Afgoi Down, What Next?

Today AMISOM forces with the help of TFG forces (and their allied clannish militias) managed to capture the strategic town of Afgoi, which lies around 25 kilometres to the northwest of Mogadishu.

After fighting the allied forces for a couple of days in Daynile in North Mogadishu, the Shabab seem to have capitulated to the numerically and militarily superior forces, and withdrawn in a rather unceremonious manner.

Shabab leaders are rumoured to have withdrawn to Marka, which lies about 90 kilometres to the southwest of Mogadishu.

The importance of Afgoi lies in the fact that it is a crossroads town that connects, via its bridge across the Shabelle river, Lower Shabelle region to Bakool region, and Lower Shabelle region to Mogadishu.

Now the Shabab will find it much harder to supply their guerrilla units involved in hit and run attacks on AMISOM and TFG bases encircling Mogadishu.

They will, however, have a chance to move a lot of their bomb-making equipment in Elasha Biyaha on the outskirts of the city into Mogadishu proper, as allied lines become more fluid due to the restructuring of their lines and the huge influx of people back to the city from the Afgoi corridor (population estimate: half a million people).

Since allied forces have not moved north to reach the road that connects Afgoi with Balcad (still in Shabab hands), the Shabab will continue to attack outer bases of the allied forces from the north and east of Mogadishu.

The residents of Afgoi have reportedly started leaving the city en masse. Not everyone who is leaving is a Shabab supporter: some people are afraid of having two armies fight over them; others are just afraid of TFG forces thanks to 3 years of Shabab indoctrination, and others may be afraid that the old injustices would be reinstituted.

Afgoi was ruled for a decade and a half by non-locals from central Somalia. These people did everything to the locals and stopped just a little from totally enslaving them. Farmland was grabbed at will, and the blood of a local was not worth the blood of a mouse.

Several years ago I was in Bulo Marer in Lower Shabelle (still in Shabab hands) when I was told of a local who had just been shot dead by a guy who was going about his daily life as if nothing had happened. Apparently the local had “sweet-talked” to a girl from his clan. No discussion: just a bullet to the head of the local.

Many of the militias who accompanied AMISOM to Afgoi are central Somalis from the former administration of Lower Shabelle. Many of them are no doubt notorious for various crimes in the region. I wonder of the murderer from Bulo Marer is one of them (if he isn’t one of the dozens killed by the Shabab when they took the region).
For the TFG to successfully portray itself as an alternative to the Shabab, it should not let clan militias from other regions ever rule peoples of other regions.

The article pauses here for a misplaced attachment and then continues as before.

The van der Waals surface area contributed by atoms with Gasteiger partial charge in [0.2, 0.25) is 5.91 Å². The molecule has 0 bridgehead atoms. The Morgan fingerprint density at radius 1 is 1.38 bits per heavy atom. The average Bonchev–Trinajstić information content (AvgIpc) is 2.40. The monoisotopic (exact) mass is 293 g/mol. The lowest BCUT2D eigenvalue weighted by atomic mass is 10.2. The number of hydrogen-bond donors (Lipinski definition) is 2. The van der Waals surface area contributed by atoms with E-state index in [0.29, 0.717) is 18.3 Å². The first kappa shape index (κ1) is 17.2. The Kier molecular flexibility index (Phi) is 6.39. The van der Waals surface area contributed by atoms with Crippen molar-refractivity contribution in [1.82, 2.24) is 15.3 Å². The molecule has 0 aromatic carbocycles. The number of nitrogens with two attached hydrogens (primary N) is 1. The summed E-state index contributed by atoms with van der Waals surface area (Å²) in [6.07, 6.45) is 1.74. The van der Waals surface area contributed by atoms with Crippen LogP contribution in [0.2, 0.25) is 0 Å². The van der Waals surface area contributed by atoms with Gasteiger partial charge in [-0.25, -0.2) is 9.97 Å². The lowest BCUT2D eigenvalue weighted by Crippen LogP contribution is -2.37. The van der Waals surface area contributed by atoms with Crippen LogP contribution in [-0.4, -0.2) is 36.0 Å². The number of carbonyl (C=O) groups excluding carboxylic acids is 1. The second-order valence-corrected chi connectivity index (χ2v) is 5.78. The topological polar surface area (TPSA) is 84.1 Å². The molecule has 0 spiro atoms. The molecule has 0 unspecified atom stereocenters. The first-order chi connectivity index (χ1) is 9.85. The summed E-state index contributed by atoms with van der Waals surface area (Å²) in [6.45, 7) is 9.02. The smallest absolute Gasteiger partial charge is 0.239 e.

The Shabab have succeeded in showing themselves as being sensitive and supportive to these wronged, formerly-unarmed peoples of southern Somalia.

They have in turn been rewarded with apparently genuine pledges of allegiance and hundreds of recruits from them (I am being conservative in my estimate: they may be thousands).

To gain the trust of the locals, rule of law should quickly be re-established in the former Shabab territories and injustice never allowed to reign in the land.

Possible Shabab response
The Shabab may very likely respond with a major suicide attack or an increase of their nightly assassination and hand grenade attacks.

I would not chew Khat outside my home after sunset (yes, the Shabab security department rules many streets of Mogadishu after sunset) or drive to work early in the morning if I was a TFG official.

The road between Mogadishu and Afgoi will very likely be an IED zone. Try guarding more than 20 kilometres of road from night diggers (the guys who lay the IEDs).

Somali forces will be the first targets of the Shabab. Not only do these move around more freely and drive in cars that are not armoured, they are seen as being the “eyes of the enemy” by the Shabab.

Possible Shabab policy changes
The popular Sheikh Nur Moalim has called on all Somalis to join the war against the foreign forces and their allies (the TFG). He has said that the war should not be considered as a war on a particular set of people (the Shabab), but a war on all Somali Muslims. He may be supporting the unbanning of non-Shabab Islamist groups.

If the Shabab listen to him – an almost zero chance of that happening – they may reverse their ban of non-Shabab Jihadi groups in Somalia.

This ban has apparently backfired on the Shabab, with many in the group opposing the ban – some of whom were suspected of planning to announce the creation of a new group with no ties to Al-Qaeda. The drones have excellent convincing powers, if you ask me.

Also, the fact that the Shabab don’t want any other group to fight does make it look like this is their war and theirs alone (which it is).

What next?

This capture of Afgoi is a great victory for AMISOM/TFG, but until there is real advance towards the north and east, there is a long way to go in tightening the security belt around Mogadishu.

Any advance towards Marka or Wanlaweyn to the north of Afgoi (as the rumours say will be the case), without first capturing Balcad to the north of Mogadishu or even Cel Macan to the east of Mogadishu, will not help in securing Mogadishu.

On the contrary, AMISOM may end up stretching itself toward the wrong direction, only to be faced be a resurgent Shabab rising with the sun from the east.

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